#1 Patti LaBelle in 1981. Photo by Vern Hesterby David Byrne and Tony Peregrin. #2 The Ones. Photo by Aaron Cobbett. #3 Kylie Minogue.
Leona Lewis, winner of the British talent show X-Factor, is making quite an impact with her breakout single, Bleeding Love. Under the wings of diva-makers Clive Davis and Simon Cowell, her debut is reminiscent of Mariah Carey and Christina Aguilera's rise to fame. The comparisons to Carey, Celine Dion and Whitney Houston are undeniable; her exotic looks and powerful chops help Bleeding Love stand out as a true pop hit. Lewis' debut Spirit will be out stateside with bonus tracks on April 8 via J Records.
The Ones have a club smash with Flawless. The trio's futuristic looks suit the song, bringing the Manhattan underground to the mainstream. Even George Michael incorporates the anthem into his track Flawless ( Go to the City ) . Now, The Ones are delivering their anticipated self-titled debut. Cuts like Superstar, Ultramodern and I Feel Upside Down translate well, since these scenesters know how to fuse the fashion world with the music industry. Nashom Wooden may be better known as drag persona Mona Foot and Paul Alexander added his vocal flair to the house classic Gimme Luv by David Morales and the Club 69 side project Size Queen's staple Walk!, whereas Jojo Americo collaborated with Danny Tenaglia on Headhunter. The Ones is out now; a limited edition is available solely through Patricia Field, featuring mixes plus a cover of Human League's ( Keep Feeling ) Fascination.
Music serves as the mediator of global harmony once again as Chantal Chamandy performs live from the Egyptian Pyramids. Not only is the show caught on the DVD Beladi: A Night at the Pyramids, but highlights will be airing on PBS affiliates as well. Chamandy's message of unity is ever-present, as the Egyptian-born chanteuse performs numbers like Peace and an exotic take on West Side Story's Somewhere. Not only is this the first concert ever permitted at the Pyramids on the Giza plateau, but the multi-lingual vocalist is accompanied by the Cairo Symphony Orchestra. Some may recall, Chamandy was the godmother of Montreal gay pride last year. The double-disc DVD and companion album are due out March 25.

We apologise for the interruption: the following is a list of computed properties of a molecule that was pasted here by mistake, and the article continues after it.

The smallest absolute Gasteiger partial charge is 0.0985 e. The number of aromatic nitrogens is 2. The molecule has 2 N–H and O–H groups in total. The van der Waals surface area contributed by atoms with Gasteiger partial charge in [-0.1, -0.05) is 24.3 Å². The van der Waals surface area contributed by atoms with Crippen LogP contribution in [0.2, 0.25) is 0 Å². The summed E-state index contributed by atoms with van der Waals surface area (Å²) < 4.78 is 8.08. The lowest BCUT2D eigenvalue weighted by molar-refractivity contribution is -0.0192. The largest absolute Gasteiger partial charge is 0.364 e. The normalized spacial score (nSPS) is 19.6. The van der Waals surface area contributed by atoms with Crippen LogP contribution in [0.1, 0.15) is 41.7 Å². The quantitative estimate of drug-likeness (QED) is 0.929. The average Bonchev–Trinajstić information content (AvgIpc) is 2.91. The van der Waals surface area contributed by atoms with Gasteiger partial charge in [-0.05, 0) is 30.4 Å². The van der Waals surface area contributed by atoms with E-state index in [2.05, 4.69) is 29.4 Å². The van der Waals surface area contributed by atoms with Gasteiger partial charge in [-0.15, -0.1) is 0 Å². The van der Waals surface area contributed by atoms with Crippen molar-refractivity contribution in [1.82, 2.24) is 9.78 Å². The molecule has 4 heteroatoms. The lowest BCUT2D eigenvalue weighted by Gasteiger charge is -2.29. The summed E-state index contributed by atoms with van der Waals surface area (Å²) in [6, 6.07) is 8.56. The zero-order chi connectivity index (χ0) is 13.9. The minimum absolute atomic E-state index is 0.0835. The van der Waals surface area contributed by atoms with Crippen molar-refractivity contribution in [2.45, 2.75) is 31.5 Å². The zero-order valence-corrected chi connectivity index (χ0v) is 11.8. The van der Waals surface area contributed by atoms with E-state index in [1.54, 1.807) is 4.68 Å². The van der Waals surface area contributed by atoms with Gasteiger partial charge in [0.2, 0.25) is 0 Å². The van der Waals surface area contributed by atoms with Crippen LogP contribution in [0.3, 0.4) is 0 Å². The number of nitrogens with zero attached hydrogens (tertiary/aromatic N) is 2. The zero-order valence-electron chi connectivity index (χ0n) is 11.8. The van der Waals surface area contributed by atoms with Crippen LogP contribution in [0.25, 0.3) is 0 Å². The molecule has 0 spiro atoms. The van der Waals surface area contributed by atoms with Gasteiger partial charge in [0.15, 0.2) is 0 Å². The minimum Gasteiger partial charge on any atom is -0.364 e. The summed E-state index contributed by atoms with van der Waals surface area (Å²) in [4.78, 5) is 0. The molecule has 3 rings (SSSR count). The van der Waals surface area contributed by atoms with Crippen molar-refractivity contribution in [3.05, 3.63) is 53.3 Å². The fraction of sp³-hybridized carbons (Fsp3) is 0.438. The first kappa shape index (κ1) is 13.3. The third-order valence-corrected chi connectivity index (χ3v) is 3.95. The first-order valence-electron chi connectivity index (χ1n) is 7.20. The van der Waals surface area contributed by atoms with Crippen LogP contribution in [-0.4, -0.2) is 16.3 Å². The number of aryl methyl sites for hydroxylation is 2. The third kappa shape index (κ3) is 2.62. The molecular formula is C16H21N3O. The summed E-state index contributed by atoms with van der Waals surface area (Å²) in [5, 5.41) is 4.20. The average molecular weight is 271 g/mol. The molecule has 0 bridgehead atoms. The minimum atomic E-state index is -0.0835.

The ageless diva Patti LaBelle still can 'stir it up,' as she said she was not down with the 'down low' on CNN when talking about her movie, Cover. A true supporter of the LGBT community, LaBelle is encouraging men that it's OK to be out. Also, an actor appearing in films such as Semi-Pro, Idlewild and Why I Wore Lipstick to My Mastectomy, the vocal powerhouse behind hits like On My Own and If You Asked Me To is releasing her own line of wigs through Especially Yours. Succeeding here should be no surprise, as she is also an author and has her own line of fragrances. Known for her legendary live show, LaBelle is scheduled to return to the Windy City on Fri., March 28, with Jeffrey Osbourne at the Arie Crown Theatre, 2301 S. Lake Shore.